shift ends at 7, but you leave at 9? Why? - page 2

hi, official nursing student here!:monkeydance: Quick question: I read ALOT of these threads and how nurse leave after their shifts. My question is, If you shift ends at 7P, and the night... Read More

  1. by   VegRN
    Well, I usually get out on time and when I don't, it is for one of two reasons. First, things have gone to he** in the last hour or two and pt acuity changed and things were more so out of control.
    Second, to be honest, my time management gets out of hand sometimes. I get chit chatty, start doing extras for pts that could be delayed or what not and then I get to charting and then more chit chat. This isn't usual, it just sometimes happens.
  2. by   Kyrshamarks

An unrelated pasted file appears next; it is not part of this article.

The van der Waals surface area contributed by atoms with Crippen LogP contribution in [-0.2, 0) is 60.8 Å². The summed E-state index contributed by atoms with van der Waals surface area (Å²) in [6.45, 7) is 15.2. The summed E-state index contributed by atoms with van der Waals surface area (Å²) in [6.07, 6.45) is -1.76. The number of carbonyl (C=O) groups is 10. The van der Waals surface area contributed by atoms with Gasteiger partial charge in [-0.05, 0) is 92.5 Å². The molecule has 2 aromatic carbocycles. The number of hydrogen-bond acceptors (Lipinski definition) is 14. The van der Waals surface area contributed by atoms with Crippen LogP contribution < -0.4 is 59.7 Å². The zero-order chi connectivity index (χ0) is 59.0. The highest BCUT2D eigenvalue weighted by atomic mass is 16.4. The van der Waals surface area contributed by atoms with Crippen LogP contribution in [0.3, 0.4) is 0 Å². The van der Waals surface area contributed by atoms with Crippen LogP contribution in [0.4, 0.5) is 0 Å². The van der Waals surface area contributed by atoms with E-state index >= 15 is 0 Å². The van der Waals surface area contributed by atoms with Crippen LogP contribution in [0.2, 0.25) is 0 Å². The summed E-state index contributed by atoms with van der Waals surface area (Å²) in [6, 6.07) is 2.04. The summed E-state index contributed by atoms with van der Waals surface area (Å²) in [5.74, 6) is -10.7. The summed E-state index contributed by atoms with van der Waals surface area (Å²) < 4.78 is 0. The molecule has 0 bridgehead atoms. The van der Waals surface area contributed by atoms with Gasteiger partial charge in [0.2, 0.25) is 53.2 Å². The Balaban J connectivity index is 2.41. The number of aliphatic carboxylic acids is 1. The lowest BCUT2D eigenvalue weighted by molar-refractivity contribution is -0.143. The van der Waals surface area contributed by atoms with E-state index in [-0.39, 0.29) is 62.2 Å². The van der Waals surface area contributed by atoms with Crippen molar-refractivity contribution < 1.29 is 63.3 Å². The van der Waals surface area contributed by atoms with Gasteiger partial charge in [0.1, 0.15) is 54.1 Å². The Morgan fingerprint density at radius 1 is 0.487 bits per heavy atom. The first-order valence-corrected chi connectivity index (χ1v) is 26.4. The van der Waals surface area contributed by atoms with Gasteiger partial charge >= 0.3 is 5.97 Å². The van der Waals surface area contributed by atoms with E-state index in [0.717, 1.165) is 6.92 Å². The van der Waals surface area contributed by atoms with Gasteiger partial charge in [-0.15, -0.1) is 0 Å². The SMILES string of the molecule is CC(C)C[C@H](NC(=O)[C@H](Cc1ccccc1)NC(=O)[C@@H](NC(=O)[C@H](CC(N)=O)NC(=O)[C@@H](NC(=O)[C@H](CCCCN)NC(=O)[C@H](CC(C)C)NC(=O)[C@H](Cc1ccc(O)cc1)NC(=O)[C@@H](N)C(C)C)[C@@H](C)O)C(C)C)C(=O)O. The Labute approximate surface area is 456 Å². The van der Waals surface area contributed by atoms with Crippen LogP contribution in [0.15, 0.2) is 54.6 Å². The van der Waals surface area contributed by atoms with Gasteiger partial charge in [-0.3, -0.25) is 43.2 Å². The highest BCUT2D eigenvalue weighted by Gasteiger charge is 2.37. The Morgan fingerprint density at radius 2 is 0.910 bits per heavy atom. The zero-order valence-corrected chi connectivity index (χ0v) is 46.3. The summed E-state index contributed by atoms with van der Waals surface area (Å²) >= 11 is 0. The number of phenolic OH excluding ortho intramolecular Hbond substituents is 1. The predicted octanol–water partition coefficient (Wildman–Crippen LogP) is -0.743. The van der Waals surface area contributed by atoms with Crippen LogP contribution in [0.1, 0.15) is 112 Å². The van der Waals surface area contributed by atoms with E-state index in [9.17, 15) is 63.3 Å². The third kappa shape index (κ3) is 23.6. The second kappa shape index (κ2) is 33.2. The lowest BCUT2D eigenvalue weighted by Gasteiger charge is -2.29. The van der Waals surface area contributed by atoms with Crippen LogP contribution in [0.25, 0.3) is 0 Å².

I am sorry but it is poor time management skills that keep people late at work 99% of the time. I have been working as a nurse for about 20 years now and i can count on one hand the number tof times that I had to stay late for routine things. I understand there are times such as codes that happen at shift change that will keep you but everything else...INCLUDING admissions can either be done in your 12 hours or the next shift can finish it. nursing is a 24 hour continuity of care. It is a continum that the next shift picks up and works from. Furthermore if you aere staying late charting then there is definelty something wrong. You are relying on a possible faulty memory of something that may have happened 12 hours earlier and now are just writing it down alson with everything else that was done or said. You need to make time during the day to chart as you go along. The lawyers would hang you out to dry if it ever came to al awsuit and they asked when you charted something and you said 12 or more hourd after it happened. They would question your memory of the event and that would throw you in a bad light in a the eyes of a jury.